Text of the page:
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C++ PROTECTED CLASS DATA ACCESS SPECIFIER TUTORIAL C++ PROTECTED CLASS DATA ACCESS SPECIFIER TUTORIAL Rate Topic: -----

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Posted 21 August 2009 - 12:44 AM

C++ PROTECTED CLASS DATA ACCESS SPECIFIER TUTORIAL



WHAT YOU WILL LEARN IN THIS TUTORIAL:
1. You will learn about class data member access specifiers.
2. You will learn about class data member access rights.
3. You will learn guidelines for defining base class data member access rights.
4. You will learn about private versus protected class data members.
5. You will learn to define a base class as a base for other classes.

• I. INTRODUCTION

Hello; nice to meet you! Welcome to the “C++ Protected Class Data Access Specifier Tutorial.”

• II. ACCESS SPECIFIER

A class data access specifier is one of the following three keywords: private, protected, or public. Class member functions are functions declared within a class definition. Class data access specifiers determine the data member access rights of base-class and derived-class member functions.

A class is a user defined type, a logical abstraction, and a key concept in C++. By default, functions and data members declared within a class are private to that class. Protected access is an intermediate level of data protection between private and public.

Inheritance involves an object acquiring the characteristics of another object. When designing a program, one goal of a programmer is to create a base-class that has the core characteristics required by all of the planned derived-class objects. A derived-class contains characteristics specific to the derived-class and all of the characteristics of the base-class.

A class that is inherited is referred to as a base-class. The class that does the inheriting is called the derived-class. A derived class can be used as a base-class for another derived-class, and so forth, achieving multiple inheritances.

The syntax to establish inheritance is as follows:

class derivedClassName : classDataAccessSpecifier baseClassName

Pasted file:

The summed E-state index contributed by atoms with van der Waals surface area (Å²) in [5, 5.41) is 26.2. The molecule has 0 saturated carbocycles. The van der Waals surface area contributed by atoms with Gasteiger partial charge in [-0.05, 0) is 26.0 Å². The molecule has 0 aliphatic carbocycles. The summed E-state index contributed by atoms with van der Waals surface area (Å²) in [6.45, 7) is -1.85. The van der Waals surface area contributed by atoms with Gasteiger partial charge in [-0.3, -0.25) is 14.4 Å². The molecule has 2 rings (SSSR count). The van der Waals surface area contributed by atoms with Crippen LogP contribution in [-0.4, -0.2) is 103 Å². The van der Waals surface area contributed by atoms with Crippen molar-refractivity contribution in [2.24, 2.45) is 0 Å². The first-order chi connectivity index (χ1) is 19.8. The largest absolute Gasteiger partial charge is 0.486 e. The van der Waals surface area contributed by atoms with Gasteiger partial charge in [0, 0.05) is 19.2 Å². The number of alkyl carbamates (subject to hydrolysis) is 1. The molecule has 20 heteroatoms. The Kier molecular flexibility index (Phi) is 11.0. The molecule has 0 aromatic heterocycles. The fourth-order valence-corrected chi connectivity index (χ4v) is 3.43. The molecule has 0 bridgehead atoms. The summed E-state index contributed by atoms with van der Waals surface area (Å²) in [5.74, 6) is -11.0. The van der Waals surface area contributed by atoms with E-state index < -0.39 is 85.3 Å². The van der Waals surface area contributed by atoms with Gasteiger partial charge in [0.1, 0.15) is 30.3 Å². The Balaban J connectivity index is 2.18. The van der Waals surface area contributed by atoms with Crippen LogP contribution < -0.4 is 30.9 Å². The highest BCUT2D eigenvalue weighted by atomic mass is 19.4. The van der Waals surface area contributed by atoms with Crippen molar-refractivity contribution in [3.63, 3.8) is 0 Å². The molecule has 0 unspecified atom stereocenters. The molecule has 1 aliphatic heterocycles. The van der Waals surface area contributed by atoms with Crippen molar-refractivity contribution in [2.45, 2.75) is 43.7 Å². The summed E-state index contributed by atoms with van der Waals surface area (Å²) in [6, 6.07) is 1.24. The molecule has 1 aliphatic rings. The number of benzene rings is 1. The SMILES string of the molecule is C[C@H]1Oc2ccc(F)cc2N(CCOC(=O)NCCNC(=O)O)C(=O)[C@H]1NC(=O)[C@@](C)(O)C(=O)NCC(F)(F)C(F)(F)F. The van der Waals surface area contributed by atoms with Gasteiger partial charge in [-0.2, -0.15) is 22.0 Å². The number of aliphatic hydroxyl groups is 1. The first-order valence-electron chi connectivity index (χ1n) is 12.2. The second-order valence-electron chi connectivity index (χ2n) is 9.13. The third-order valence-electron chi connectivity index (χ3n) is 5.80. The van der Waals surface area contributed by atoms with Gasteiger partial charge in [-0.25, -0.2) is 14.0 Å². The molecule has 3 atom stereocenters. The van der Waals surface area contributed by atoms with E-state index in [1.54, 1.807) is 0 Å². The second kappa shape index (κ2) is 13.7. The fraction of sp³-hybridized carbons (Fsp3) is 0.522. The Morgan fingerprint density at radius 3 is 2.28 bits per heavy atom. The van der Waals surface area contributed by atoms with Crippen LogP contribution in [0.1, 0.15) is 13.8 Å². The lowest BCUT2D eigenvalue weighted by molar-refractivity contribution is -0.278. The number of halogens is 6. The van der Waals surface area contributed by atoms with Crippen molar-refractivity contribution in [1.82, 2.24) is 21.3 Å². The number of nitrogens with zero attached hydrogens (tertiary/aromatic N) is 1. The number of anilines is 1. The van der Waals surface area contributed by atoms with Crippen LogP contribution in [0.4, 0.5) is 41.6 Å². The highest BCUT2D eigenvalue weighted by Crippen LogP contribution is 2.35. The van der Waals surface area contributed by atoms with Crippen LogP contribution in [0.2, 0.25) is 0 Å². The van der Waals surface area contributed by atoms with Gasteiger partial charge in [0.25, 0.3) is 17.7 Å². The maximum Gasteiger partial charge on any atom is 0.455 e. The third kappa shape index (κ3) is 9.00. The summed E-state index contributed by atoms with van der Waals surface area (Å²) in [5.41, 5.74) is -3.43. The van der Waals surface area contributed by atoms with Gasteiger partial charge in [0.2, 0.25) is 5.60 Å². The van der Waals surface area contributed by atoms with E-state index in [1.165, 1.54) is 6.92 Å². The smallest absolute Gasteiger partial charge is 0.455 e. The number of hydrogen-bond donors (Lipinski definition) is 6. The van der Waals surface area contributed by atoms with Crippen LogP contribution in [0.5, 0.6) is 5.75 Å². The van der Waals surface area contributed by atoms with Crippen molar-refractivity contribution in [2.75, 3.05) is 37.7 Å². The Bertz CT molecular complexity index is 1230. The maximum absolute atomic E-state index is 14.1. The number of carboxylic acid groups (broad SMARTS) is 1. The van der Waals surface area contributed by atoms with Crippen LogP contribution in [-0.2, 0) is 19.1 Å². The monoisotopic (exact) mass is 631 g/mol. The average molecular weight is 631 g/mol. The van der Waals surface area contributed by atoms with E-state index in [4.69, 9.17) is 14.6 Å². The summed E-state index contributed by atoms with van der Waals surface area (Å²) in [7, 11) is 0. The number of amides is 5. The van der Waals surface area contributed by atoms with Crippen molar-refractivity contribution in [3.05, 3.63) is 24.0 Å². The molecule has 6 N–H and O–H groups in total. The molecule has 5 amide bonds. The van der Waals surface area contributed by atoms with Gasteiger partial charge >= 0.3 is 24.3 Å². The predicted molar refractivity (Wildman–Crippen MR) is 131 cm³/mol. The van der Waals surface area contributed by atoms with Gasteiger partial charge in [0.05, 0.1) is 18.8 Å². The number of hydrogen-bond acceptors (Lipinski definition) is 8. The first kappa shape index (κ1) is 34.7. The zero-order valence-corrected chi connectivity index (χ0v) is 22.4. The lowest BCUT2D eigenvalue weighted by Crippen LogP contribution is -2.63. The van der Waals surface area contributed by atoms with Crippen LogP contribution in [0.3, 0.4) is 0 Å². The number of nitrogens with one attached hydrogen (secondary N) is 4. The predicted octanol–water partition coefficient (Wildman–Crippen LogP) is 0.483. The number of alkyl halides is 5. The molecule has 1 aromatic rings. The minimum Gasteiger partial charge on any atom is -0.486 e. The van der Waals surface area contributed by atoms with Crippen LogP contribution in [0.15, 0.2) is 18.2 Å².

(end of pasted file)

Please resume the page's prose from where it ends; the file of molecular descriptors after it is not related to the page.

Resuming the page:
When a class inherits another class the function members and data members of the base class become members of the derived class. The only members of a base class that are not inherited by the derived class are the constructors, destructor, and any member functions overloading the assignment operator.

Base-classes should be designed as a base for other classes. Think of it as defining one class based on another class. The new class you are defining is the derived-class.

The following should be kept in mind when designing base-classes:

1. Private data members of a base-class are accessible only from within other members of the same base-class; from within other members of their friends; and never accessible from within member functions of a derived-class.

It is a generally accepted programming practice to make all data members of a class private and to use non-private get and set functions to manipulate and validate the data members.

2. Public data members are accessed from within their own member functions; accessed from within their derived-class’ member functions, and accessed from within their friends member functions.

3. Protected data members are accessible from within members of their base-class; from within members of the friends of their base-class; and from within members and friends of any classes derived from that base-class.

Once an access specifier has been used, it remains in effect until either another access specifier is encountered or the end of the class declaration is reached. It is a generally accepted programming practice to have only one private, public, and protected section within each class. However, you can change access specifiers as often as you like.

• III. BINARY SCOPE RESOLUTION OPERATOR ::

The binary scope resolution operator is :: two colons. The binary scope resolution operator :: defines the class and scope of a member function in the same manner as if it had originally been included within the class definition.

The syntax for the binary scope resolution operator is as follows:

className::memberName

Base-class members are accessed in derived-classes by qualifying their names with the base-class name and the :: binary scope resolution operator.

• IV. PRIVATE VERSUS PROTECTED MEMBERS

A protected access specifier is normally only considered when a program contains inheritance. Inheritance is a major piece of object oriented programming (OOP) because it helps the programmer design hierarchical classifications.

Two problems are created when protected data members are used.

1. Base-class protected data members can be assigned invalid values by derived-class objects because the derived-class object does not have to use a set function to change the value of the base-class’s protected data.

2. Derived-class member functions that depend on base-class implementation are fragile, or brittle, because a small change in the base class can break derived class implementation requiring the modification of all derived classes.

• V. SUMMARY

Avoid using protected data members in a base class. When possible make all data members of a class private and use non-private set and get functions to manipulate and validate the data members.

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